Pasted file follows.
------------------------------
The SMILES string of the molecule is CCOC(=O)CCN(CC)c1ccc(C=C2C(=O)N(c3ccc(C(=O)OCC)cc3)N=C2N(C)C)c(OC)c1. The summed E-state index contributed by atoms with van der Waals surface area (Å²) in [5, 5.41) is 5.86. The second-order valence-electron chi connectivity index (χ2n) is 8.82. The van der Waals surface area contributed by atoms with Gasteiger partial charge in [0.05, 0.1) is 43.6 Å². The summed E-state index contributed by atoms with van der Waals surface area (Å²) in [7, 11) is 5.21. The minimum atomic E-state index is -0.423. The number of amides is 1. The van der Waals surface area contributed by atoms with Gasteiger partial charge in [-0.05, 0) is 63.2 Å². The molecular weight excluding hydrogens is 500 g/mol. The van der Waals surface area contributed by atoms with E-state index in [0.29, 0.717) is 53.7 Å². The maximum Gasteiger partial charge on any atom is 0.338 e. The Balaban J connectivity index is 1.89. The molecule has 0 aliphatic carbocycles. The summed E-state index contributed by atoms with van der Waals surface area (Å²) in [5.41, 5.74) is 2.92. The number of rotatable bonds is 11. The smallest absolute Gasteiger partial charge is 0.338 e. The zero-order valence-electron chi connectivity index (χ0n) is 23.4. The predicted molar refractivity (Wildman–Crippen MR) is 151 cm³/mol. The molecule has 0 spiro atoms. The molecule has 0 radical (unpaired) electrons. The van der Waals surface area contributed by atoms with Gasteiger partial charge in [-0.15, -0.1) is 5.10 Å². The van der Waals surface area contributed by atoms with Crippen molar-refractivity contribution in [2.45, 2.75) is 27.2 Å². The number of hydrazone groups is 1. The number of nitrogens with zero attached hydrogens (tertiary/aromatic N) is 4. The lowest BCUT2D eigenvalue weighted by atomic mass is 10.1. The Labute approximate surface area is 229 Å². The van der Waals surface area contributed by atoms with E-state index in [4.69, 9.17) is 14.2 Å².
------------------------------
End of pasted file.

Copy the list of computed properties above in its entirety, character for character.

The SMILES string of the molecule is CCOC(=O)CCN(CC)c1ccc(C=C2C(=O)N(c3ccc(C(=O)OCC)cc3)N=C2N(C)C)c(OC)c1. The summed E-state index contributed by atoms with van der Waals surface area (Å²) in [5, 5.41) is 5.86. The second-order valence-electron chi connectivity index (χ2n) is 8.82. The van der Waals surface area contributed by atoms with Gasteiger partial charge in [0.05, 0.1) is 43.6 Å². The summed E-state index contributed by atoms with van der Waals surface area (Å²) in [7, 11) is 5.21. The minimum atomic E-state index is -0.423. The number of amides is 1. The van der Waals surface area contributed by atoms with Gasteiger partial charge in [-0.05, 0) is 63.2 Å². The molecular weight excluding hydrogens is 500 g/mol. The van der Waals surface area contributed by atoms with E-state index in [0.29, 0.717) is 53.7 Å². The maximum Gasteiger partial charge on any atom is 0.338 e. The Balaban J connectivity index is 1.89. The molecule has 0 aliphatic carbocycles. The summed E-state index contributed by atoms with van der Waals surface area (Å²) in [5.41, 5.74) is 2.92. The number of rotatable bonds is 11. The smallest absolute Gasteiger partial charge is 0.338 e. The zero-order valence-electron chi connectivity index (χ0n) is 23.4. The predicted molar refractivity (Wildman–Crippen MR) is 151 cm³/mol. The molecule has 0 spiro atoms. The molecule has 0 radical (unpaired) electrons. The van der Waals surface area contributed by atoms with Gasteiger partial charge in [-0.15, -0.1) is 5.10 Å². The van der Waals surface area contributed by atoms with Crippen molar-refractivity contribution in [2.45, 2.75) is 27.2 Å². The number of hydrazone groups is 1. The number of nitrogens with zero attached hydrogens (tertiary/aromatic N) is 4. The lowest BCUT2D eigenvalue weighted by atomic mass is 10.1. The Labute approximate surface area is 229 Å². The van der Waals surface area contributed by atoms with E-state index in [4.69, 9.17) is 14.2 Å².